The Bible reports in three places that there was darkness for three hours while Jesus was on the cross. Mark 15:33 records it this way – “when the sixth hour was come, there was darkness over the whole land until the ninth hour.”
Thallus (in A.D. 52) wrote a history of the eastern Mediterranean world since the Trojan War. Julius Africanus in about A.D. 221 quoted Thallus’ history: “Thallus, in the third book of his histories, explains away the darkness as an eclipse of the sun – unreasonably, as it seems to me.” Note:
· Thallus would have been alive (and/or known others who were alive) when Christ was crucified and therefore would have known firsthand if there had been darkness or not.
· Thallus admitted the darkness occurred, but tried to explain it away by natural causes.
· Modern astronomy (with computers) can now tell us the exact moment when every eclipse would have occurred; and there was no such eclipse at the time of Jesus’ crucifixion.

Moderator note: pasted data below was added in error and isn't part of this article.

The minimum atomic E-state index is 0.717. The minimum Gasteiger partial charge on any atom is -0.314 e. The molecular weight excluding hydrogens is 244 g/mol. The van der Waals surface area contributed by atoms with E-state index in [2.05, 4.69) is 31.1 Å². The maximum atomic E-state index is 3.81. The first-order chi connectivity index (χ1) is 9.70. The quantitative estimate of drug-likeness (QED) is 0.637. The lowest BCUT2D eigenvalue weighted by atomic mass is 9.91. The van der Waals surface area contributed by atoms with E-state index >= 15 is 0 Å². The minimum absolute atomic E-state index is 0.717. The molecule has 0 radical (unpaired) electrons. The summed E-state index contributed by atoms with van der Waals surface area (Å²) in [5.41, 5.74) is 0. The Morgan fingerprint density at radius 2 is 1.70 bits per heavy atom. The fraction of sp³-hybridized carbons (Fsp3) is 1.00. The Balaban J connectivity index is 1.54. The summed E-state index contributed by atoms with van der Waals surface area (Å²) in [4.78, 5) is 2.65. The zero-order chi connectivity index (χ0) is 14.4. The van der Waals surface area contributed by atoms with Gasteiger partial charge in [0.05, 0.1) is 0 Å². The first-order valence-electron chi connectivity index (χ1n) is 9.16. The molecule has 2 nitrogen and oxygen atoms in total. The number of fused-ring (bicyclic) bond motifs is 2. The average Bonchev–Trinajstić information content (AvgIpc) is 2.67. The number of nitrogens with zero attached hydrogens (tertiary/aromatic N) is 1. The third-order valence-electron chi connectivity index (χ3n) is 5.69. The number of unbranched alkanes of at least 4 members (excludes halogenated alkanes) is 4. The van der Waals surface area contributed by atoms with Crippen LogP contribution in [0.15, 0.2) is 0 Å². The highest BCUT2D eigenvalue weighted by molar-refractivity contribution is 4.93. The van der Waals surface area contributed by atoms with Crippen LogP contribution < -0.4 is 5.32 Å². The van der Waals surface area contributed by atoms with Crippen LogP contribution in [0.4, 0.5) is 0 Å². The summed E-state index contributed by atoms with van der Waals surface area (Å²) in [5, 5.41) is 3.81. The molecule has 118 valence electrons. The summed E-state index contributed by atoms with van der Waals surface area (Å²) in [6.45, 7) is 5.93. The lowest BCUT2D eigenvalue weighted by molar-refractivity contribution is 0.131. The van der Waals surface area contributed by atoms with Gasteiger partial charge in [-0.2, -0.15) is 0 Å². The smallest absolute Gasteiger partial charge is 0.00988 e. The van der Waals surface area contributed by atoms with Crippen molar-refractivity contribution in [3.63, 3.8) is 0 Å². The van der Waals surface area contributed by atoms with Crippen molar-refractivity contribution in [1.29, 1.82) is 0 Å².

The same basic point came be made from Philegon (a Greek author from Caria writing a chronology soon after 137 A.D.) who reported that in the fourth year of the 202nd Olympiad (i.e., 33 A.D.) there was “the greatest eclipse of the sun” and that “it became night in the sixth hour of the day [i.e., noon] so that stars even appeared in the heavens. There was a great earthquake in Bithynia, and many things were overturned in Nicaea.” (Matt 27:51 records the fact there was an earthquake when Jesus died)
· Thallus and Philegon were obviously not believers, therefore not biased toward Christianity, yet both admit (in effect) a great miracle occurred.
· So non-Biblical history records an extraordinary miracle, and the easiest of all miracles to falsify. Perhaps millions would have been able to confirm or deny the miracle firsthand.
· Furthermore, the timing of this miracle validates Jesus as being who he claimed to be (the Son of God).
· This miracle also confirms the Bible as the word of God. Without non-Biblical concurrence, this event could just be written off as myth by the atheists. This is important because if there is no evidence outside the Bible for the inspiration of the Bible, then the Bible’s claim for inspiration could be just branded as circular reasoning.
· If reliable history tells us that the earth went dark for three hours at Jesus’ crucifixion, shouldn’t common sense tell us we should take notice of Jesus and his teachings?